Prof Gilmartin said: "Not only did we identify the supergene but we found it is specific to just one of the flower forms, the thrum. This insight has profound implications for our understanding of a key evolutionary innovation of flowering plants.
"Understanding of the genetics which underpin flower development and reproduction of a species broadens our knowledge about the entire system of pollination, which underpins biodiversity and food security.
"With challenges such as climate change and its effects on plants, crops and their insect pollinators, it's even more important to understand pollination mechanisms and how species can and will react.
In their hunt for the genes controlling heterostyly, researchers also managed to date the original mutation, to 51.7 million years ago.
Having found the S locus, they realised the gene was a close relative to another, identified six years ago as responsible for controlling the identity of petals on a Primula flower.
At some point this gene duplicated, inserted itself in the S locus, and mutated to control the position of the anther in the flower. Finding this duplicated gene allowed the team to date how long ago the mutation occurred for the first time.
Read more at Science Daily
|Supercomputer model of a low-mass supernova.|
The research is published in the most recent issue of leading scientific journal Nature Communications.
About 4.6 billion years ago, a cloud of gas and dust that eventually formed our solar system was disturbed.
The ensuing gravitational collapse formed the proto-Sun with a surrounding disc where the planets were born. A supernova -- a star exploding at the end of its life-cycle -- would have enough energy to induce the collapse of such a gas cloud.
"Before this model there was only inconclusive evidence to support this theory," said Professor Alexander Heger from the Monash School of Physics and Astronomy.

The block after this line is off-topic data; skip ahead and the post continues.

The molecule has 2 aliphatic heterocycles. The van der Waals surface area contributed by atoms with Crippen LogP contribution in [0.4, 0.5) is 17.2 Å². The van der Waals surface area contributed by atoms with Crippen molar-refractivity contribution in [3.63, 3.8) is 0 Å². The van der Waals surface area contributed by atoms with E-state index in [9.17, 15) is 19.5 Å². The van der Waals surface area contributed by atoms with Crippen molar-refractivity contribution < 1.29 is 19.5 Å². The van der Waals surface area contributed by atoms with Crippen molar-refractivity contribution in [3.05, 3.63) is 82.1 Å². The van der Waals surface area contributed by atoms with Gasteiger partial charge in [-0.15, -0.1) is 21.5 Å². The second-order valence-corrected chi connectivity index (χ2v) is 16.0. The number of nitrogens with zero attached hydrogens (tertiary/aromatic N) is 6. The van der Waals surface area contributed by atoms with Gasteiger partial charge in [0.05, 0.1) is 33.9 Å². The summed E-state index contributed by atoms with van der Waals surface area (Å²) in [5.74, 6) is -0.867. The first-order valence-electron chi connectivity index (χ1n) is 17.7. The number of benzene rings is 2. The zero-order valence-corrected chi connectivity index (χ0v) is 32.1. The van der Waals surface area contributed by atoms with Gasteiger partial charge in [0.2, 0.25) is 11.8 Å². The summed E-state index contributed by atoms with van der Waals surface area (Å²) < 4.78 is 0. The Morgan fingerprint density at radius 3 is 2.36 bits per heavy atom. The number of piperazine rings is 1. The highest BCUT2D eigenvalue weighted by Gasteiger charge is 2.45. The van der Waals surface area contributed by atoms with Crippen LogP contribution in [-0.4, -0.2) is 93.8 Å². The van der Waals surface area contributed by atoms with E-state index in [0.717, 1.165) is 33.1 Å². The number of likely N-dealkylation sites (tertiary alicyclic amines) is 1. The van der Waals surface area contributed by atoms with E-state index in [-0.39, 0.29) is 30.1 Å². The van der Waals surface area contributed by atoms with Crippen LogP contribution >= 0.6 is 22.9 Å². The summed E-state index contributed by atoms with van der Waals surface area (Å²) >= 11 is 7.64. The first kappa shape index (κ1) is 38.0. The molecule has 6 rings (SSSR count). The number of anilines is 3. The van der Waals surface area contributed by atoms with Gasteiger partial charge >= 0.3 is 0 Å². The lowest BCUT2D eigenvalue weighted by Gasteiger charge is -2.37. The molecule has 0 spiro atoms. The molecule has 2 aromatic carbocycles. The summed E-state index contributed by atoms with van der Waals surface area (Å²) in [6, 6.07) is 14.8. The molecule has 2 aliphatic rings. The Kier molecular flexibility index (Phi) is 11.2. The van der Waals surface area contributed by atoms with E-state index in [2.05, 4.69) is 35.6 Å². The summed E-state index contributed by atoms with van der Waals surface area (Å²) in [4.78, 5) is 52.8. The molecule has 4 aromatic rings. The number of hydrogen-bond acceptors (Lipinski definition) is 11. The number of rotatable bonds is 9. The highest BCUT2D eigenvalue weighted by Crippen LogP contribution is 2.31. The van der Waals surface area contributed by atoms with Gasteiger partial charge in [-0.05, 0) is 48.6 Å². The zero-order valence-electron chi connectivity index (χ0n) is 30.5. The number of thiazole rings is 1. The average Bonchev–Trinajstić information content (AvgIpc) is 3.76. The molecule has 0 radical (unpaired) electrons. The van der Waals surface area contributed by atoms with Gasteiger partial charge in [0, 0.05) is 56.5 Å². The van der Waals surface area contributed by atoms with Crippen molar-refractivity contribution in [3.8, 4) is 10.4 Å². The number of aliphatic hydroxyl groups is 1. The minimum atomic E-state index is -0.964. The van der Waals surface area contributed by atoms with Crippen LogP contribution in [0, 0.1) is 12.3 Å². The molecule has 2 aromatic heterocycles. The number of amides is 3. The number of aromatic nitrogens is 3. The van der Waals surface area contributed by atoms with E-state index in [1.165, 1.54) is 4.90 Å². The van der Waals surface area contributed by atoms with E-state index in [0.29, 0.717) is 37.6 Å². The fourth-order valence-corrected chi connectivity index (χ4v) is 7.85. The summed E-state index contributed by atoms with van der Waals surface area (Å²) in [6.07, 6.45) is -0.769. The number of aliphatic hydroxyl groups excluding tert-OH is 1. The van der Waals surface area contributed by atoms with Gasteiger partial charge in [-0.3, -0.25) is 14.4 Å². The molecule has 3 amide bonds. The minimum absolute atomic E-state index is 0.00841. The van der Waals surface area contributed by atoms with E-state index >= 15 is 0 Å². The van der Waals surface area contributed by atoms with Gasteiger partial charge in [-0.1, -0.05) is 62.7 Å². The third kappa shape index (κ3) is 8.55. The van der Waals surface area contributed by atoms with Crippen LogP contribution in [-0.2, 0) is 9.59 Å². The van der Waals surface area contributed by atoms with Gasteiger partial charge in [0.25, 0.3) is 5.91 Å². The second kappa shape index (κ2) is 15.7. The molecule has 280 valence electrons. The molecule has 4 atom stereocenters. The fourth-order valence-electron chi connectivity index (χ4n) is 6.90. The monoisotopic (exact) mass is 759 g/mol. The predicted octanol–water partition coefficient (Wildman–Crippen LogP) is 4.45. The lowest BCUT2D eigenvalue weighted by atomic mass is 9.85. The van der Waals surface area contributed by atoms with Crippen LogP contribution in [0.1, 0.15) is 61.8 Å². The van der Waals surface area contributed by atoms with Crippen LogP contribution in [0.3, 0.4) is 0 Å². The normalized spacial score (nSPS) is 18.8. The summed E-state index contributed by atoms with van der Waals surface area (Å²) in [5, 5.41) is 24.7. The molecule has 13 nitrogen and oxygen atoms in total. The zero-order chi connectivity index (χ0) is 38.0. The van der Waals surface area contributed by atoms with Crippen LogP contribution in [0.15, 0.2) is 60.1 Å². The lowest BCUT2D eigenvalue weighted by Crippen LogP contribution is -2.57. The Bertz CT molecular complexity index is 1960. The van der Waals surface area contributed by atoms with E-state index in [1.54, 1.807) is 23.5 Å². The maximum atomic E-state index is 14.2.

The research team, led by University of Minnesota School of Physics and Astronomy Professor Yong-Zhong Qian, decided to focus on short-lived radioactive nuclei only present in the early solar system.
Due to their short lifetimes, these nuclei could only have come from the triggering supernova. Their abundances in the early solar system have been inferred from their decay products in meteorites. As the debris from the formation of the solar system, meteorites are comparable to the leftover bricks and mortar in a construction site. They tell us what the solar system is made of and in particular, what short-lived nuclei the triggering supernova provided.
"Identifying these 'fingerprints' of the final supernova is what we needed to help us understand how the formation of the solar system was initiated," Professor Heger said.
"The fingerprints uniquely point to a low-mass supernova as the trigger.
"The findings in this paper have opened up a whole new direction of research focusing on low-mass supernovae," he said.
In addition to explaining the abundance of Beryllium-10, this low-mass supernova model would also explain the short-lived nuclei Calcium-41, Palladium-107, and a few others found in meteorites.
Professor Qian said the group would like to examine the remaining mysteries surrounding short-lived nuclei found in meteorites. The research is funded by the US Department of Energy Office of Nuclear Physics.
Professor Heger and a new Monash Future Fellow, Dr Bernhard Mueller, also study such supernovae using computational facilities at the Minnesota Supercomputing Institute.
From Science Daily